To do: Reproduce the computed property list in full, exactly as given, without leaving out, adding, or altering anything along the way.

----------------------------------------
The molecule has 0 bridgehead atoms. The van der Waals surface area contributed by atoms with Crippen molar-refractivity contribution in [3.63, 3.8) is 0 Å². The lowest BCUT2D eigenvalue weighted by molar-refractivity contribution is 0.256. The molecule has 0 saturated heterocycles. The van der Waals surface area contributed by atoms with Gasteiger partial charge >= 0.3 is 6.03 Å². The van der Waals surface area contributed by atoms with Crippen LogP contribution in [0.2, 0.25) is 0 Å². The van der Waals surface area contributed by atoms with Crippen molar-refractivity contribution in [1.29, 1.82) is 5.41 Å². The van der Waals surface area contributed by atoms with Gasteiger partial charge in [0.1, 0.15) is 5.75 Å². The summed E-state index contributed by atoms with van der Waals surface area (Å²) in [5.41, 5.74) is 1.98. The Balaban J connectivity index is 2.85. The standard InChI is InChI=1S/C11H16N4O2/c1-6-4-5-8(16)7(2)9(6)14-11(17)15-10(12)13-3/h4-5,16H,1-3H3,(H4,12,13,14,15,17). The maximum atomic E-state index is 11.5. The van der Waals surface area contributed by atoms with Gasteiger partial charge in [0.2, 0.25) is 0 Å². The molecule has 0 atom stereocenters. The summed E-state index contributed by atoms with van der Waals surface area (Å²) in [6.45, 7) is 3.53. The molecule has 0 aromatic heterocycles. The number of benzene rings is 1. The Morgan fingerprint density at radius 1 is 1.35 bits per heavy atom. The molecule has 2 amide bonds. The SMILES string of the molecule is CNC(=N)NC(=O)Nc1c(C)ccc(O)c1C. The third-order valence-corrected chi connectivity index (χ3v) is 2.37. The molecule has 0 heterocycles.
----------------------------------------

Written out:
The molecule has 0 bridgehead atoms. The van der Waals surface area contributed by atoms with Crippen molar-refractivity contribution in [3.63, 3.8) is 0 Å². The lowest BCUT2D eigenvalue weighted by molar-refractivity contribution is 0.256. The molecule has 0 saturated heterocycles. The van der Waals surface area contributed by atoms with Gasteiger partial charge >= 0.3 is 6.03 Å². The van der Waals surface area contributed by atoms with Crippen LogP contribution in [0.2, 0.25) is 0 Å². The van der Waals surface area contributed by atoms with Crippen molar-refractivity contribution in [1.29, 1.82) is 5.41 Å². The van der Waals surface area contributed by atoms with Gasteiger partial charge in [0.1, 0.15) is 5.75 Å². The summed E-state index contributed by atoms with van der Waals surface area (Å²) in [5.41, 5.74) is 1.98. The Balaban J connectivity index is 2.85. The standard InChI is InChI=1S/C11H16N4O2/c1-6-4-5-8(16)7(2)9(6)14-11(17)15-10(12)13-3/h4-5,16H,1-3H3,(H4,12,13,14,15,17). The maximum atomic E-state index is 11.5. The van der Waals surface area contributed by atoms with Gasteiger partial charge in [0.2, 0.25) is 0 Å². The molecule has 0 atom stereocenters. The summed E-state index contributed by atoms with van der Waals surface area (Å²) in [6.45, 7) is 3.53. The molecule has 0 aromatic heterocycles. The number of benzene rings is 1. The Morgan fingerprint density at radius 1 is 1.35 bits per heavy atom. The molecule has 2 amide bonds. The SMILES string of the molecule is CNC(=N)NC(=O)Nc1c(C)ccc(O)c1C. The third-order valence-corrected chi connectivity index (χ3v) is 2.37. The molecule has 0 heterocycles.